Barnita Bagchi, ‘“Ar Konokhane”/ Somewhere Else: Memory, Desire, and Utopia in Women’s Life-Writing’
Remembering and haunted by lost and elusive spaces, connecting homes and worlds, building fragile everyday utopias, representing dystopian personal worlds, women’s autobiographical writing modulates itself in a “different” key: if the female “I” is always especially an/ other, the south Asian female (auto)biographical “I”s, in a period of modernity and colonialism, stake out spaces for radically other selves, creating idioms of memory and desire which simultaneously articulate loss and agency: Tanikar Sarkar’s work on Rashasundari articulated this simultaneity memorably. In my presentation, the relation of the self to urban, urbane, and utopian spaces will be in focus, as will be writings by key figures in 20th-century modernity from Bengal, such as Lila Majumdar and Rokeya Hossain, in a mix of genres, from vignettes to essays, letters, and fiction.
Monika Browarczyk, ‘Aur.. aur… aurat. Women’s Autobiographies in Hindi’
A classical autobiography was implicitly understood as an epitome of masculine, occidental, bourgeois cultural production (Miller 1988, Eakin 1992, Smith and Watson 1992). Life writings and their studies evolved from a very rigid perception of an autobiography as an auto-narrated life story of historically important figure engaged in ‘the conquest of the universe’ (to quote ill-famed Gusdrof’s words, Marcus 1994) into a more liberal definition of a self-expressed life-story with no justification or validation required. Feminist and post-colonial critics were vocal in the debate on autobiography, and it is because of their critical contribution that this development in theoretical studies on autobiography occurred.
Recent attempts to create a coherent literary theory of autobiography by Paul John Eakin, and some other researchers, draw from philosophical thought (Cavarero, MacIntyre, Ricoeur, and Tylor) on the nature of subject as a ‘narrative self’. Inspired by the literary critics’ application of the ‘narrative self’ theory, I would like to close-read Hindi autobiographies by Chandrakiran Soneraxa, Maitreyi Pushpa and Kausalya Baisantri as individual narratives of life, and to examine the stylistics of life’s stories and their contents to discover various individual strategies of constructing narrative self. These strategies help to negotiate and accommodate tensions present in the interaction of various identities of an Indian woman in the liminal space, which she occupies in her life and which she reinvents in the life writings.
Anne Castaing, ‘Writing Intimacy in the narrative of Partition : Amrita Pritam, Anis Kidwai and Jyotirmohee Devi’
In her famous autobiography Azadon ki Chaon men (Urdu, 1974), Anis Kidwai opens her depiction of the violence and chaos that followed the 1947 Partition with the story of her husband’s tragic death. This valuable historical testimony that intertwines intimate narrations of pain, anxiety and loneliness clearly shows the interdependence of historical accounts and personal narratives. In Amrita Pritam’s Pinjar (Punjabi, 1950) and Jyotirmoyee Devi’s Epar Ganga Opar Ganga (Bengali, 1967), pseudo-autobiographies, though written in the third person, similarly highlight the predominance of personal experience in the narration of the Partition. These three texts undoubtedly show that women’s narratives are inextricably linked to a history of pain and, more widely, of violence; but they also demonstrate that social history as conveyed by women (and more generally by subalterns) is elaborated through the narration of intimacy, as exemplified by Azadi ki Chaon men which nonetheless adopts a historical perspective. This paper aims at showing that whereas this feature of female Partition narratives can be understood as a specificity of subaltern historical narratives, it also reveals the way in which women’s voices internalize the metaphors of the Nation which transforms them into suffering bodies at the service of the Motherland.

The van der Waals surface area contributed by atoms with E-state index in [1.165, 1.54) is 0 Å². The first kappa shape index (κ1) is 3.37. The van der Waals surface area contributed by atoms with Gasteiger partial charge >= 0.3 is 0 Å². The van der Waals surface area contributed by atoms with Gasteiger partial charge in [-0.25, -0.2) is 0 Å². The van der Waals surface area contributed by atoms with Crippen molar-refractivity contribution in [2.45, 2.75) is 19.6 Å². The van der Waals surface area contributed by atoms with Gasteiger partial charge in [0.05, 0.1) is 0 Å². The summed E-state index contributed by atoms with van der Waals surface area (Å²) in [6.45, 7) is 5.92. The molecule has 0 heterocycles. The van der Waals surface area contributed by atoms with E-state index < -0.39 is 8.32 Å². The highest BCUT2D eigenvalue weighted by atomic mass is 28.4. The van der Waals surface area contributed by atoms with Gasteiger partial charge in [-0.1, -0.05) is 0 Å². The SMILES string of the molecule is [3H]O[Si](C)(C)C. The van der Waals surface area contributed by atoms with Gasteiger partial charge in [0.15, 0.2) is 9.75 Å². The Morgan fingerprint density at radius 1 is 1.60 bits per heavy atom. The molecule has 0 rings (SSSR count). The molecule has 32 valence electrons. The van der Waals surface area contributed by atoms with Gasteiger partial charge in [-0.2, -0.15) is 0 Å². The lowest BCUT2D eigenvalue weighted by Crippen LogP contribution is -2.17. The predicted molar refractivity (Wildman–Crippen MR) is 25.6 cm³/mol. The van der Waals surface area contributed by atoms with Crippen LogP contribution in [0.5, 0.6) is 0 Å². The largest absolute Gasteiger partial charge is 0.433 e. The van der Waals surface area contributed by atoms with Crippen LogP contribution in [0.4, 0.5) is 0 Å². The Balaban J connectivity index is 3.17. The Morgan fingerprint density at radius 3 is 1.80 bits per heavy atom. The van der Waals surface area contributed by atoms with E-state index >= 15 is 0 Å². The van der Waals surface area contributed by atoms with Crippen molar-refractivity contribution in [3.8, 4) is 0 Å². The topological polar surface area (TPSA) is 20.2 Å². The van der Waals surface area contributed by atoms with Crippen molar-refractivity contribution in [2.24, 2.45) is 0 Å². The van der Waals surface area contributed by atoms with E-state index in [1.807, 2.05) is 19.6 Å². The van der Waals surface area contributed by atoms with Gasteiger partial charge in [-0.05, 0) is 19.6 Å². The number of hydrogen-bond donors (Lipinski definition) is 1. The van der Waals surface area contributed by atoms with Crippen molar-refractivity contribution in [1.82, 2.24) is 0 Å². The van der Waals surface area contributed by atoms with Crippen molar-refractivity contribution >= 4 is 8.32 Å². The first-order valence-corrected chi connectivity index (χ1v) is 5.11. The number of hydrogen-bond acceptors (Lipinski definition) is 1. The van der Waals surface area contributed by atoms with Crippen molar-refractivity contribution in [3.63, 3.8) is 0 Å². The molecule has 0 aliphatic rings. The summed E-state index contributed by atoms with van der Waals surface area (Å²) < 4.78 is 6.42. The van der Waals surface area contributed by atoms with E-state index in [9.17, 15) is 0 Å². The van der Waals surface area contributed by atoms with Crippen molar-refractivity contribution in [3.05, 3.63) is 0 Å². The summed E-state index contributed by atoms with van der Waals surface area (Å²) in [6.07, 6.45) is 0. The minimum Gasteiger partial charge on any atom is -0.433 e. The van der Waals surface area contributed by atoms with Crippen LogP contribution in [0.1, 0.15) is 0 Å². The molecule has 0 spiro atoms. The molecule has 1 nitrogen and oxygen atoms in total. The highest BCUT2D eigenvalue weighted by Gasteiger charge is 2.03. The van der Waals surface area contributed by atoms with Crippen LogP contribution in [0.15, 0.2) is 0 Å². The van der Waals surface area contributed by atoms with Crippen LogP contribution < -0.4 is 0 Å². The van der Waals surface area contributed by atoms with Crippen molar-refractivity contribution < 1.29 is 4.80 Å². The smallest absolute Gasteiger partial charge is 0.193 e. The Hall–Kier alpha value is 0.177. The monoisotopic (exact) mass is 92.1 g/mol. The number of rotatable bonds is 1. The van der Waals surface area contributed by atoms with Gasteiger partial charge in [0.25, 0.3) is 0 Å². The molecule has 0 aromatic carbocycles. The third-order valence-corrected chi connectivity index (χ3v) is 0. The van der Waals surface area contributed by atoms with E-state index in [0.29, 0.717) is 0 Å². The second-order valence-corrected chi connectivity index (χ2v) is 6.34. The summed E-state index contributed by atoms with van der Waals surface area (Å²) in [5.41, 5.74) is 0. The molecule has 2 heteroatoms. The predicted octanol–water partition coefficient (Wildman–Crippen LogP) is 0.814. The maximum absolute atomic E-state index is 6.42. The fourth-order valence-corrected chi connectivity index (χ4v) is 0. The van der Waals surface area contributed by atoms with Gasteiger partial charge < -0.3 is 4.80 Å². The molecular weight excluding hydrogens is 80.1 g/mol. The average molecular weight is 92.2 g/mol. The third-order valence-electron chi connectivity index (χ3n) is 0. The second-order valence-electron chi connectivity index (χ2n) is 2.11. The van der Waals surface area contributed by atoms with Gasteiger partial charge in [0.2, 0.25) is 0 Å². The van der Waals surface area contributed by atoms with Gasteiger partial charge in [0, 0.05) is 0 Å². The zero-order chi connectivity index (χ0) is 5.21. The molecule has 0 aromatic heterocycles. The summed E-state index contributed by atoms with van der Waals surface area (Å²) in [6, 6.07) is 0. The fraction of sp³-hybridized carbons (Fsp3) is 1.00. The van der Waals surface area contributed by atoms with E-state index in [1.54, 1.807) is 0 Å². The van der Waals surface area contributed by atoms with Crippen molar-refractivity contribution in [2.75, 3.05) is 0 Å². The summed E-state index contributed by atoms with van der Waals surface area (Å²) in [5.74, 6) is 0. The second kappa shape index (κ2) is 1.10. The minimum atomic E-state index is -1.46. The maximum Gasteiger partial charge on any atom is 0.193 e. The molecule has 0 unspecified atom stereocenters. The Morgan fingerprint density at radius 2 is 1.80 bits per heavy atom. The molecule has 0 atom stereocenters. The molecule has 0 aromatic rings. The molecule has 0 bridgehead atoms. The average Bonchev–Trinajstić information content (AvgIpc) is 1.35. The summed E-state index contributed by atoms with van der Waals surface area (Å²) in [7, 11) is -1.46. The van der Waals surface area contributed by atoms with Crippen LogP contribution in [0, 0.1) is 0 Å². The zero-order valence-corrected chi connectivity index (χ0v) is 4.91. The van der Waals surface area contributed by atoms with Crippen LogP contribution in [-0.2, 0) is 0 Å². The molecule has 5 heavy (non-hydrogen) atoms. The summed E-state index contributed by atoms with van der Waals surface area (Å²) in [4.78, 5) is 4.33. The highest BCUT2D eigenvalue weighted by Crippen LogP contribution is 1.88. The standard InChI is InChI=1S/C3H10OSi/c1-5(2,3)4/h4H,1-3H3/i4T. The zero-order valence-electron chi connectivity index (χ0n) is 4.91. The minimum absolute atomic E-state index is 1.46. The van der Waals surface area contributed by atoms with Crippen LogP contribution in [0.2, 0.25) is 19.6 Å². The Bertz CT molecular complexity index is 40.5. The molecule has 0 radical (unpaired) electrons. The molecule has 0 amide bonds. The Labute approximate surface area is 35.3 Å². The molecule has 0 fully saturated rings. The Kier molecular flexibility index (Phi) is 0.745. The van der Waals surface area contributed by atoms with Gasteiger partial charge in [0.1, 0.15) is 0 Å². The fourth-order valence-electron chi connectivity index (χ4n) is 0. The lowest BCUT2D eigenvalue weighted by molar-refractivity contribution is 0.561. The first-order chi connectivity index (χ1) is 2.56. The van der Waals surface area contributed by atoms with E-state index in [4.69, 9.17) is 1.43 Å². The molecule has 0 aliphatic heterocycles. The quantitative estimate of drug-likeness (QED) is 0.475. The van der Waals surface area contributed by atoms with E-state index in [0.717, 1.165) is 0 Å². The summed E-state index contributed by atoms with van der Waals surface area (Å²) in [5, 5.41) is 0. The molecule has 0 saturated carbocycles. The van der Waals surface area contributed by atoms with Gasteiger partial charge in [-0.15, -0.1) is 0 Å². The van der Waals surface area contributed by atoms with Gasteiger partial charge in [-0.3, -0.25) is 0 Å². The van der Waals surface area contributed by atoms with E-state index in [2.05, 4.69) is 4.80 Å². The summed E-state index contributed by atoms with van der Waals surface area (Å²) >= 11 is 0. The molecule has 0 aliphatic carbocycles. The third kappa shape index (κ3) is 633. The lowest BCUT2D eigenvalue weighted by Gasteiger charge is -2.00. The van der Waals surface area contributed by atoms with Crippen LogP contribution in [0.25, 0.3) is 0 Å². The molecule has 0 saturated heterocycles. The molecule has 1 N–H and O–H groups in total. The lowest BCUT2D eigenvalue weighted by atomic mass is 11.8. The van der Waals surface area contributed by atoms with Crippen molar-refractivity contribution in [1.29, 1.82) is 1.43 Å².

Alaka Chudal, ‘A life of the “other” and a story of the “self”: Shivrani Devi in Premcand ghar mē’
This paper will deal with Shivrani Devi’s (1890-1976) Premcand ghar me͂, a literary memoir-cum-biography of her husband Premcand, a pioneer of Hindi literature. The book has already been extensively discussed in previous studies as a mirror held up to Premchand, revealing all his dynamism as a thinker, intellectual and a householder. Against this backdrop, this paper attempts to delve more deeply into Shivarani Devi’s intimate space within the household. It will discuss the ‘self’ that Shivarani Devi unintentionally lays bare while portraying her husband, the ‘other’. It will in short analyse the feminine self within the domesticity, tradition, and society of her period.